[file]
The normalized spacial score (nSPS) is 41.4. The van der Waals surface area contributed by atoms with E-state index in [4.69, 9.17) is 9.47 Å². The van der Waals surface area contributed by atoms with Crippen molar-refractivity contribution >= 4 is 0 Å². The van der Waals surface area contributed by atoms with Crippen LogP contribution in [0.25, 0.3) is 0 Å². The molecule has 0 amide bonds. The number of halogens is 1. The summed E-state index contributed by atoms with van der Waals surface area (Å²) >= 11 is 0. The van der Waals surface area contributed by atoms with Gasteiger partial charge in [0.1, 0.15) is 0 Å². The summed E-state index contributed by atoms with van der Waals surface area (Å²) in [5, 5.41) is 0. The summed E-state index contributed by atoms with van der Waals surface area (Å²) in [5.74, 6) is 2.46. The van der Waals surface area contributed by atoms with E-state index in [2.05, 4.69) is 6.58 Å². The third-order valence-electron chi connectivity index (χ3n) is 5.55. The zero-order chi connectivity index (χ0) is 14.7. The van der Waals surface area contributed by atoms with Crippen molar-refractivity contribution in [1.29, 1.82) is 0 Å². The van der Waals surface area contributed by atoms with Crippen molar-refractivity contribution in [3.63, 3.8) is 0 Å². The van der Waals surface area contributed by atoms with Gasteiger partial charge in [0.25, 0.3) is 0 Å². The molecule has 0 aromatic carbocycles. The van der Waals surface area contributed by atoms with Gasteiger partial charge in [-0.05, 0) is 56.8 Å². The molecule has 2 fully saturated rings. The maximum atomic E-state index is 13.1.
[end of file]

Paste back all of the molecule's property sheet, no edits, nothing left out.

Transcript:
The normalized spacial score (nSPS) is 41.4. The van der Waals surface area contributed by atoms with E-state index in [4.69, 9.17) is 9.47 Å². The van der Waals surface area contributed by atoms with Crippen molar-refractivity contribution >= 4 is 0 Å². The van der Waals surface area contributed by atoms with Crippen LogP contribution in [0.25, 0.3) is 0 Å². The molecule has 0 amide bonds. The number of halogens is 1. The summed E-state index contributed by atoms with van der Waals surface area (Å²) >= 11 is 0. The van der Waals surface area contributed by atoms with Gasteiger partial charge in [0.1, 0.15) is 0 Å². The summed E-state index contributed by atoms with van der Waals surface area (Å²) in [5, 5.41) is 0. The summed E-state index contributed by atoms with van der Waals surface area (Å²) in [5.74, 6) is 2.46. The van der Waals surface area contributed by atoms with E-state index in [2.05, 4.69) is 6.58 Å². The third-order valence-electron chi connectivity index (χ3n) is 5.55. The zero-order chi connectivity index (χ0) is 14.7. The van der Waals surface area contributed by atoms with Crippen molar-refractivity contribution in [1.29, 1.82) is 0 Å². The van der Waals surface area contributed by atoms with Crippen molar-refractivity contribution in [3.63, 3.8) is 0 Å². The van der Waals surface area contributed by atoms with Gasteiger partial charge in [0.25, 0.3) is 0 Å². The molecule has 0 aromatic carbocycles. The van der Waals surface area contributed by atoms with Gasteiger partial charge in [-0.05, 0) is 56.8 Å². The molecule has 2 fully saturated rings. The maximum atomic E-state index is 13.1.